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Posted April 21st, 2015 by Charles Purdy

Euro has a steady start to the week

There was a fairly muted performance from the euro on Monday, but generally the currency weakened thanks to a continued lack of agreement on the economic reforms for bailout funds between Greece and its creditors. It certainly looks as though Greece is no closer to reaching an agreement with the rest of the eurozone and the International Monetary Fund (IMF) over reforms of the bailout funds, which creates a real fear that Greece could be forced out of the euro zone.

Producer Price Index data from Germany was released on Monday morning, coming out marginally worse at 0.1% – but the impact of this was very limited. Today there is more important data from Germany with the release of Germany’s ZEW business confidence data. An improvement to 55.5, compared to 54.8, is forecast as the German economy continues to be one of the key beneficiaries of a weak euro, reduced energy costs and the Eurozone quantitative easing programme.

If you are looking to buy or sell euros, we suggest contacting your trader now for live rates, news and currency-purchasing strategies.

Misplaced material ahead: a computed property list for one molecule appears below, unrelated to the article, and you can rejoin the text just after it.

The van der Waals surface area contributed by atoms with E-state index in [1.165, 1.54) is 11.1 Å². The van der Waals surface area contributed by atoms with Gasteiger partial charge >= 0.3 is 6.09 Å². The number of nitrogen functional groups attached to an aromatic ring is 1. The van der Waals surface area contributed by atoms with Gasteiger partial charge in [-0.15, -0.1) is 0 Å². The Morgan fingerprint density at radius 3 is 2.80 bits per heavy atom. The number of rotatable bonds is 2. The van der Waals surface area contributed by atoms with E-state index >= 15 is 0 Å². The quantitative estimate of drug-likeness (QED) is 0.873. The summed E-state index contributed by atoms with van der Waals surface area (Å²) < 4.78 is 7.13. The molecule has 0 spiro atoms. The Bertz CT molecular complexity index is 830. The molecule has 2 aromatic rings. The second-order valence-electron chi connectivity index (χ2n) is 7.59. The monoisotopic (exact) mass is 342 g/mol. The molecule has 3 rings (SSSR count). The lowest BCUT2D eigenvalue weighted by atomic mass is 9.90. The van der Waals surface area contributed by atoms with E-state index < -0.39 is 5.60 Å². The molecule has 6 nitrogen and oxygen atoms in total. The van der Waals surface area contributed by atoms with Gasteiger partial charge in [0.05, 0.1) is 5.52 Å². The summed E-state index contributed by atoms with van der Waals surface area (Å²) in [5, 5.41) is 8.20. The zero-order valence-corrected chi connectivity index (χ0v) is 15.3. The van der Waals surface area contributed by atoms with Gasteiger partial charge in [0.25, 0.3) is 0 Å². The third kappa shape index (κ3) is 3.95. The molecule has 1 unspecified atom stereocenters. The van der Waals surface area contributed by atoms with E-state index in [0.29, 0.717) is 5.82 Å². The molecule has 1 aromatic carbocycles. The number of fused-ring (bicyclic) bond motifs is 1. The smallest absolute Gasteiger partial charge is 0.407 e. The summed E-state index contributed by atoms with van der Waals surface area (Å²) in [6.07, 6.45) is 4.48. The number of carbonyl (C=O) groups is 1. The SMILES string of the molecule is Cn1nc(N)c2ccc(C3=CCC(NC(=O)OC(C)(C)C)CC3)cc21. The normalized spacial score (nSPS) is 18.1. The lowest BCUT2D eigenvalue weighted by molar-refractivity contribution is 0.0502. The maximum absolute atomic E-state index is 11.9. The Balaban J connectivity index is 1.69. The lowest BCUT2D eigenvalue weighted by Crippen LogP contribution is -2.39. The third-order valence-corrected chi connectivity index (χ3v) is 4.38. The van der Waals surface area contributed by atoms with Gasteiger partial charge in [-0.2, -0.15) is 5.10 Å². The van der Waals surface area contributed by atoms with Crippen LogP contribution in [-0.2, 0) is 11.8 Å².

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Posted April 7th, 2015 by Charles Purdy

Euro still “controlled” by the Greek debt problem

Greece and its debt problems continue to be the centre of attention. On the whole the rhetoric is positive but until all is agreed it is very difficult to predict the actual outcome. Otherwise the euro enjoyed a steady week last week with no major movements.

Today we have the release of the March Eurozone Purchasing Managers Index for the Service Sector which is expected to hold steady. Similar to the UK we then have a raft of data covering output for industry and manufacturing for the Eurozone released towards the end of the week. If the Greek debt problem doesn’t blow we could see some confidence return to the Eurozone economy and possibly the euro.

Posted April 1st, 2015 by Charles Purdy

Euro under pressure as Greek debt talks drag on

Although inflation data for the Eurozone was better than expected, deflation is still in play as the figure came in as expected at -0.1%. This, coupled with Greek Prime Minister Alexis Tspiras’s declaration that Greece’s debts need to be restructured, has seen the euro have its worst day for nearly a month against sterling, and falling further against the Dollar. The one ray of sunshine was that unemployment in the Eurozone has fallen to its lowest level since May 2012.

For the rest of the week there should be very little important data out for the Euro, barring manufacturing data released Wednesday.